Olympic Wrestler Savagely Bitten In Heated Semi-Final

by : Hannah Smith on : 05 Aug 2021 15:13
Olympic Wrestler Savagely Bitten In Heated Semi-FinalISH News/YouTube

We all know the traditional rules of wrestling: no touching of the hair or face.

Okay, so maybe that’s Anchorman, but we’re pretty sure that a move pulled by one Olympic wrestler earlier this week goes against the rules no matter what version of the sport you’re playing, after he sunk his teeth into his opponent mid-match.


Nurislam Sanayev of Kazakhstan used the unorthodox tactic in a last-ditch attempt during his semi-final loss to India’s Ravi Kumar in the freestyle 57kg wrestling category at Tokyo 2020, after his opponent got himself into a winning position during the final seconds of the match.

Wrestler bites opponent at Olympics (IOC)IOC

Desperate to avoid being pinned down by Kumar, Sanayev hung on to his opponent using the only part of his body he could, by clamping down on his opponent’s arm with his teeth for several seconds.

The dirty tactic came as a surprise to viewers watching the match on TV, but unfortunately for the Kazakh wrestler, his opponent was completely unfazed and managed to complete the move to achieve a victory by fall, guaranteeing a medal for India.


After being awarded the victory, Kumar immediately got up to show the referee the nasty-looking bite mark, pictures of which quickly began making the rounds on social media as Kumar’s compatriots expressed their outrage at the move. ‘How unfair is this,’ one person wrote, while another added ‘hats off to Ravi Kumar for bearing the pain’.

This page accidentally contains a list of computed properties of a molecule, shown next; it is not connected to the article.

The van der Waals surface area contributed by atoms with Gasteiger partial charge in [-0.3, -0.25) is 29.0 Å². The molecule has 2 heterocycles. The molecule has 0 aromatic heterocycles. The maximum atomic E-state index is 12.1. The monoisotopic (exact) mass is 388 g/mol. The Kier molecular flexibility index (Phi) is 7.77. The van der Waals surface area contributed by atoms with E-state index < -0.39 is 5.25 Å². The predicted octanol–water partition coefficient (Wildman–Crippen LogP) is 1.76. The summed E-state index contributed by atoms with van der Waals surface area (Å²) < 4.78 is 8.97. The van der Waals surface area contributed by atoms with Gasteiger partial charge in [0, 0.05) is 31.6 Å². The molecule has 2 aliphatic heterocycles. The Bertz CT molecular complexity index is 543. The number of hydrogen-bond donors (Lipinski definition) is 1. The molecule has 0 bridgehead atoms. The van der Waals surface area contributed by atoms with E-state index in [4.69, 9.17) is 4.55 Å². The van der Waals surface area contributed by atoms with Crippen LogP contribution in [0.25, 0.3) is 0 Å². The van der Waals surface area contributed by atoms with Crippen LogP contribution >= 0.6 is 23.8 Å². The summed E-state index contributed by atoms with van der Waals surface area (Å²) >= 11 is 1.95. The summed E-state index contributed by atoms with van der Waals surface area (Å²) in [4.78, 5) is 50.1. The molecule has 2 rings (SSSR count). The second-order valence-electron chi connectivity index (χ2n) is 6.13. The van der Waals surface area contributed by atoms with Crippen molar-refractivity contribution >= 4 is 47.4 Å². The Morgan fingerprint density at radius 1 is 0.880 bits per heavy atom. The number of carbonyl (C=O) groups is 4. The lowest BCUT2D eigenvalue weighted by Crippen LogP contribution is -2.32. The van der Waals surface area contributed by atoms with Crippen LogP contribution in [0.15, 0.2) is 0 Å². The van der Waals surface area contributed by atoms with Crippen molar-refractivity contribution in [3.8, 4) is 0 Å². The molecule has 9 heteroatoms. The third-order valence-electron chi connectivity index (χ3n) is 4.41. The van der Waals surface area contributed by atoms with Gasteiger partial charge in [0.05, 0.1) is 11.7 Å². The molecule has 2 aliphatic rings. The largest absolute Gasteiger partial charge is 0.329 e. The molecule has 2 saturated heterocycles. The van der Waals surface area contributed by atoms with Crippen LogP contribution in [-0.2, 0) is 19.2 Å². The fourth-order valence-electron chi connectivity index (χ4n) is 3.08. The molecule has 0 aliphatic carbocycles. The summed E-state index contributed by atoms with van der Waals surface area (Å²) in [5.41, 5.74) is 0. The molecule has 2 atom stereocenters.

Biting is among the tactics banned in freestyle wrestling, with the rules stating that ‘wrestlers are forbidden to pull the hair, ears, genitals, pinch the skin, bite, twist fingers or toes of their opponents.’ Despite this, no action will reportedly be taken by Sanayev, with the United World Wresting (UWW) body ruling that the Kazakh wrestler had only chomped on his opponent’s arm ‘unintentionally’.

‘It was concluded that the action taken was an unintentional reaction,’ the UWW said in a statement. ‘Based on the discussion and review of the incident no disciplinary action will be taken based on the conclusion of the incident.’


Kumar ended up coming away with the silver medal in the final, but it looks like he’ll also have a gnarly scar to show off with it.

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Hannah Smith

Hannah Smith is a London-based journalist at UNILAD. After studying History at UCL she worked for print publications on both sides of the pond, including spells at Harper's Magazine and The Times, before graduating with an MA in Newspaper Journalism from City, University of London.

Topics: Sport, India, Kazakhstan, Now, Olympics, Tokyo Olympics, Wrestling